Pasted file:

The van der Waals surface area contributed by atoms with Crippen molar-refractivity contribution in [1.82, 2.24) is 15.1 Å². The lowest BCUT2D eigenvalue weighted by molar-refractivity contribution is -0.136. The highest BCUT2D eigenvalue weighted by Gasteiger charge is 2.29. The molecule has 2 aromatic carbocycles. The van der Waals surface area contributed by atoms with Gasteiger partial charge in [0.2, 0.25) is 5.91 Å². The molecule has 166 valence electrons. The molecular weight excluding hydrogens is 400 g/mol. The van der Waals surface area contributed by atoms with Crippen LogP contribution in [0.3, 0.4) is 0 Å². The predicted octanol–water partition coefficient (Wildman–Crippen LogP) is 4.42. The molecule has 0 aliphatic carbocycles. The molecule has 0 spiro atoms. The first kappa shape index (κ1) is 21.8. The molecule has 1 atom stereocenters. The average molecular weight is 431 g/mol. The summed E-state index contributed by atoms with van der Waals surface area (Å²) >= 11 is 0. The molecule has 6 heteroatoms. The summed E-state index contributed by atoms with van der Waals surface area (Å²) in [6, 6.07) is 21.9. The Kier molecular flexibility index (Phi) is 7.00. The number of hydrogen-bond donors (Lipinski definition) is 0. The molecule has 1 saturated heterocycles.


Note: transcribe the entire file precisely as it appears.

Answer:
The van der Waals surface area contributed by atoms with Crippen molar-refractivity contribution in [1.82, 2.24) is 15.1 Å². The lowest BCUT2D eigenvalue weighted by molar-refractivity contribution is -0.136. The highest BCUT2D eigenvalue weighted by Gasteiger charge is 2.29. The molecule has 2 aromatic carbocycles. The van der Waals surface area contributed by atoms with Gasteiger partial charge in [0.2, 0.25) is 5.91 Å². The molecule has 166 valence electrons. The molecular weight excluding hydrogens is 400 g/mol. The van der Waals surface area contributed by atoms with Crippen LogP contribution in [0.3, 0.4) is 0 Å². The predicted octanol–water partition coefficient (Wildman–Crippen LogP) is 4.42. The molecule has 0 aliphatic carbocycles. The molecule has 0 spiro atoms. The first kappa shape index (κ1) is 21.8. The molecule has 1 atom stereocenters. The average molecular weight is 431 g/mol. The summed E-state index contributed by atoms with van der Waals surface area (Å²) >= 11 is 0. The molecule has 6 heteroatoms. The summed E-state index contributed by atoms with van der Waals surface area (Å²) in [6, 6.07) is 21.9. The Kier molecular flexibility index (Phi) is 7.00. The number of hydrogen-bond donors (Lipinski definition) is 0. The molecule has 1 saturated heterocycles.